At that period geographers regarded the Senegal as the termination of the Niger, a theory held until Mungo Park's demonstration of the eastward course of that stream.
Theory, and the effect of Herodotus's hypothesis that the Nile must flow from west to east before turning north in order to balance the Danube running from west to east before turning south lingered in the maps of Africa down to the time of Mungo Park.'
Mungo Park, then an assistant surgeon of an Indiaman, volunteered his services, which were accepted by the association, and in 1795 he succeeded in reaching the town of Segu on the Niger, but was prevented from continuing his journey to Timbuktu.
Lacerda left a valuable record of his adventurous journey; but with Mungo Park and Lacerda the history of African exploration in the 18th century closes.
Mungo Park >>
When Mungo Park returned in 1796 from his celebrated journey in Africa, Edwards, who was secretary of the Association for Promoting the Discovery of the Interior Parts of Africa, drew up from Park's narrative an account of his travels, which was published by the association in their Proceedings; and when Park wrote an account of his journeys he availed himself of Edwards' assistance.
Mungo Park, the first European traveller to visit the country, passed through Bondu in 1795, and had to submit to many exactions from the reigning prince.
The ancient church of St Mungo, now in ruins, was a building in the Norman or Early Pointed style.
Afterwards the Gambia became a starting-place for explorers of the interior, among them Mungo Park, who began both his journeys (1795 and 1805) from this river.
See Mungo Park's Travels (London, 1799); G.
The seed of Phaseolus Mungo, or green gram (Hind.
The term river is more particularly confined to a ramification of the estuary which receives the waters of the Mungo river (a considerable stream which flows south from the Cameroon mountains), the Wuri, a river coming from the north-east, and various smaller rivers.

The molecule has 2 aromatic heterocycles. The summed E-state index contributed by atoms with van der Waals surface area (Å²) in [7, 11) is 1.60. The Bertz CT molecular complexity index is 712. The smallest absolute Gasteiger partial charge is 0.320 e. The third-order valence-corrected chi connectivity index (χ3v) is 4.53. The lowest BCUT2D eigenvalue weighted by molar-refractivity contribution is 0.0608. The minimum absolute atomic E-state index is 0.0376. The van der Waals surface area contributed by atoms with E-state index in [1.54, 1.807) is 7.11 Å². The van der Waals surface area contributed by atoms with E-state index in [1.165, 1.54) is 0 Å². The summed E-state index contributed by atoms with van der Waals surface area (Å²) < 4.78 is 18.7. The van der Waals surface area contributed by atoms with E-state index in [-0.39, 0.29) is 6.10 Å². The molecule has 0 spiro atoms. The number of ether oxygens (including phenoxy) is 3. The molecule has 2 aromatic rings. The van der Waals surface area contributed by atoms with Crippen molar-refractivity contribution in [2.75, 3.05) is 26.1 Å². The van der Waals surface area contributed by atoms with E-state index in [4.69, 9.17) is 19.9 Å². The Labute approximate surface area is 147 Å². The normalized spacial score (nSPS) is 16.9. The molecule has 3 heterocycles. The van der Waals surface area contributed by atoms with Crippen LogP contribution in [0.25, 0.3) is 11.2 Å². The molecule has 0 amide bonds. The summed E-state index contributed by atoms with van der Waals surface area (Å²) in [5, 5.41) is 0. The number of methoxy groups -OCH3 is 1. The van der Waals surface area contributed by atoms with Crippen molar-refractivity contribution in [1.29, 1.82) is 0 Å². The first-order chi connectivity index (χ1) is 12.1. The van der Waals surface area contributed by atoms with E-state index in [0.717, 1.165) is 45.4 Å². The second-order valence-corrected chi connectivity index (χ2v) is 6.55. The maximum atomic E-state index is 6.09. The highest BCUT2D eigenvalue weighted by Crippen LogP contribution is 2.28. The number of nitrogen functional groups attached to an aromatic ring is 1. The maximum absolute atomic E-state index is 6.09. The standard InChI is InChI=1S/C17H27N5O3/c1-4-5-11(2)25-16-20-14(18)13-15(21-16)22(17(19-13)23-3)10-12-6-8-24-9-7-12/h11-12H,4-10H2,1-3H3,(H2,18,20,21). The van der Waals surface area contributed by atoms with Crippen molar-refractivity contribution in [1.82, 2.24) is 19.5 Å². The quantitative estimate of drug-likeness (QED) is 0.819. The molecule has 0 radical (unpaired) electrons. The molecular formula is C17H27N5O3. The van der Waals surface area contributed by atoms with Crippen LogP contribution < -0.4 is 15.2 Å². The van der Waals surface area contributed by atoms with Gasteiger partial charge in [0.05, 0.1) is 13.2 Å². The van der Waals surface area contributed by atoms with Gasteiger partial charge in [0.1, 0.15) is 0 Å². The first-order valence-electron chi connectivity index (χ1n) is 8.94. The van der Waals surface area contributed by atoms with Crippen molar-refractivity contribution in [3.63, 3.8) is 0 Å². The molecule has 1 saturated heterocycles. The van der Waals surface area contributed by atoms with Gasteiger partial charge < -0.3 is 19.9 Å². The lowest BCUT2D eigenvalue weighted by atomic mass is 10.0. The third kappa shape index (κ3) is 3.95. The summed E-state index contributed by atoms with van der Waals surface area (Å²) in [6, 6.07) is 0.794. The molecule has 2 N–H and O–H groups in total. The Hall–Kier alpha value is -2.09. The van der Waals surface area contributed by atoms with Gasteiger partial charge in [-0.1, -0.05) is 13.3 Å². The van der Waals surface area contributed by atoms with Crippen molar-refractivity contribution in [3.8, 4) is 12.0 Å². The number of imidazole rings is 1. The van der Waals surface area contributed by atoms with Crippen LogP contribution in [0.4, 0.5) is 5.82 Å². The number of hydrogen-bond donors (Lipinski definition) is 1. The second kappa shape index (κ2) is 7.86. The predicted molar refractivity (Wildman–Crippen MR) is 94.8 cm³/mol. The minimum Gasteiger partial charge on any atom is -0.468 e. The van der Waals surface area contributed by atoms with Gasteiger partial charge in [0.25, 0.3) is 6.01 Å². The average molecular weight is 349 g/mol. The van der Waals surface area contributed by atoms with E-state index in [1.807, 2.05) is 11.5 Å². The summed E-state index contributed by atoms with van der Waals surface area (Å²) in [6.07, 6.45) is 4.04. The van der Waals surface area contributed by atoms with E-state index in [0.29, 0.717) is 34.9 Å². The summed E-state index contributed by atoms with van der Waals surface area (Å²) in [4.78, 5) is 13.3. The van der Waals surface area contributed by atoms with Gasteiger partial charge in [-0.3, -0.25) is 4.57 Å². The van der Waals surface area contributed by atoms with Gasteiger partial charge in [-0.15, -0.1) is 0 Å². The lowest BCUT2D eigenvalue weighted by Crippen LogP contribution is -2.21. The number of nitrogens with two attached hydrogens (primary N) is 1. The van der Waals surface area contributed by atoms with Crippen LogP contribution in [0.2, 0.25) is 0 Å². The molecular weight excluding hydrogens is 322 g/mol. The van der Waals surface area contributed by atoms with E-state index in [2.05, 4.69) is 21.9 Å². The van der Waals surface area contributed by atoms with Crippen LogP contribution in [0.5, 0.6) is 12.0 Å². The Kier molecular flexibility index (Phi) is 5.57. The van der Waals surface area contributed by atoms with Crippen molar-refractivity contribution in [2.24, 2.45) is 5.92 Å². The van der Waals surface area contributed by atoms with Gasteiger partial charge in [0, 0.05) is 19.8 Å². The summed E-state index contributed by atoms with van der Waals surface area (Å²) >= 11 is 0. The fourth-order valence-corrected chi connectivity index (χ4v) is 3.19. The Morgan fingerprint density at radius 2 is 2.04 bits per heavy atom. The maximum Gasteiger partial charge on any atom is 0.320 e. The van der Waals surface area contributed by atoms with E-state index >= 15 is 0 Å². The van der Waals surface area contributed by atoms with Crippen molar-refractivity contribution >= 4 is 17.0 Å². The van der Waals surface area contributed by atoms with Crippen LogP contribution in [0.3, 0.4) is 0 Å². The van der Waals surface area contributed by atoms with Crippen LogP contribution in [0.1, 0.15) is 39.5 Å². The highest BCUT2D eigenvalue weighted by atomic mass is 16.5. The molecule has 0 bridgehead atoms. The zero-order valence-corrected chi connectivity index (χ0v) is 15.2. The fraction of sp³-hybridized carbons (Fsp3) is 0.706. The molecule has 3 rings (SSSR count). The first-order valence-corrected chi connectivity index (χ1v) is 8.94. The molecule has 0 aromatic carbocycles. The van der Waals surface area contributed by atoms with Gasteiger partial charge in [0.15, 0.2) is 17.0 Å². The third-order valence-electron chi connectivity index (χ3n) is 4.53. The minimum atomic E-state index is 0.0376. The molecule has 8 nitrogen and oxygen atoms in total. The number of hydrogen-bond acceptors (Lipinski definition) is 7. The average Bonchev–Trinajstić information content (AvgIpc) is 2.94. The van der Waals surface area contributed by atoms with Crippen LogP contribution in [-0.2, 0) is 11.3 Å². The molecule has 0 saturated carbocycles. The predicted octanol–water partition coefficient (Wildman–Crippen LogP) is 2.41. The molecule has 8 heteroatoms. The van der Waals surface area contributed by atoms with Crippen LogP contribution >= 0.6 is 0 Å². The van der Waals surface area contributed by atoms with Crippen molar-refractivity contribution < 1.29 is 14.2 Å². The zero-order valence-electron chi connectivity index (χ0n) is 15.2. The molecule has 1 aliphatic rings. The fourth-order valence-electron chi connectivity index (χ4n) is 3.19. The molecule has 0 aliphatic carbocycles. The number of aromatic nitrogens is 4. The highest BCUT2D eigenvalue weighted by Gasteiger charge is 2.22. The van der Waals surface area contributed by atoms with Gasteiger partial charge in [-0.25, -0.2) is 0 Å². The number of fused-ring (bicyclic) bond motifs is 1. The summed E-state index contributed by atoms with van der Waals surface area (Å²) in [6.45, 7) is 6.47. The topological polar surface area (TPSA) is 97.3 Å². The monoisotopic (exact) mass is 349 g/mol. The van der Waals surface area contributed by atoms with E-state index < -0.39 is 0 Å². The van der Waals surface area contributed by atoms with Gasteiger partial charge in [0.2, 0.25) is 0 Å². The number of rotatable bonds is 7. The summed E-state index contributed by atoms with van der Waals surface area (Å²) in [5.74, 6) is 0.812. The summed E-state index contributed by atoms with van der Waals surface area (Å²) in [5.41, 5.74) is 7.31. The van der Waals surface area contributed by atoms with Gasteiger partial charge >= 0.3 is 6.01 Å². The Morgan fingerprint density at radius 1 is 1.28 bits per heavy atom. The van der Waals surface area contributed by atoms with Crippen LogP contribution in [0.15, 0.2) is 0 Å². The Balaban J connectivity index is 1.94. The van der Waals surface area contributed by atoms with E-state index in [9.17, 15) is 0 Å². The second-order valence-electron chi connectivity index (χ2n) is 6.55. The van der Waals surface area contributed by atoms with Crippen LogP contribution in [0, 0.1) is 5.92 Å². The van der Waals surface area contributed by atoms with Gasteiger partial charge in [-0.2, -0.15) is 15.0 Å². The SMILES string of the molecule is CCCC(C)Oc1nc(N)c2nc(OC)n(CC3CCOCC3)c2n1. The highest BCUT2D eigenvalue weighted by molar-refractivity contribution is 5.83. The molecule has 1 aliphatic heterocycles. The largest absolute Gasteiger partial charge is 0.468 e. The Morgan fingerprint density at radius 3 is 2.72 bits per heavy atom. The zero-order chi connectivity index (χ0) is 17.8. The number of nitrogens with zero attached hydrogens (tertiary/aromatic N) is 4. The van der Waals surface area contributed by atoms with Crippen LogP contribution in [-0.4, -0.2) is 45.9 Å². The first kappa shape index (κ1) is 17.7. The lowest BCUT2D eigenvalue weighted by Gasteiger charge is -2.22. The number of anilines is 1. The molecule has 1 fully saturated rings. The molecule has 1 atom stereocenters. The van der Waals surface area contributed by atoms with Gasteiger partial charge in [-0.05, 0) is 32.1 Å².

Von Koenen, "Uber Fossilien der unteren Kreide am Ufer des Mungo in Kamerun," Abh.
Mungo Park traced the Niger from Segu to Bussa, where he lost his life in 1805.
The headquarters of the West African Frontier Force had been at Jebba, not far from the point at which Mungo Park had lost his life upon the river.
It consists of rice, varieties of millet and sorghum, of maize, Phaseolus Mungo, tobacco, beet, turnips, &c. The loftier regions have but one harvest.
His most valuable works include the Bengal Atlas (1779), the first approximately correct map of India (1783), the Geographical System of Herodotus (1800), the Comparative Geography of Western Asia (1831), and important studies on the geography of northern Africa - in introductions to the Travels of Mungo Park and Hornemann - and the currents of the Atlantic and Indian Oceans.
Mungo), has been naturalized in Jamaica, whence it has been carried to other West Indian Islands, and in the Hawaiian group. It has also been tried, but unsuccessfully, in Australia.
ST KENTIGERN, or Mungo ("dear friend," a name given to him, according to Jocelyn, by St Servanus), a Briton of Strathclyde, called by the Goidels In Glaschu, " the Grey Hound," was, according to the legends preserved in the lives which remain, of royal descent.
With the aid and in the company of two English sportsmen, William C. Oswell and Mungo Murray, he was able to undertake a journey to Lake Ngami, which had never yet been seen by a white man.
Be rather the Mungo Park, the Lewis and Clark and Frobisher, of your own streams and oceans; explore your own higher latitudes--with shiploads of preserved meats to support you, if they be necessary; and pile the empty cans sky-high for a sign.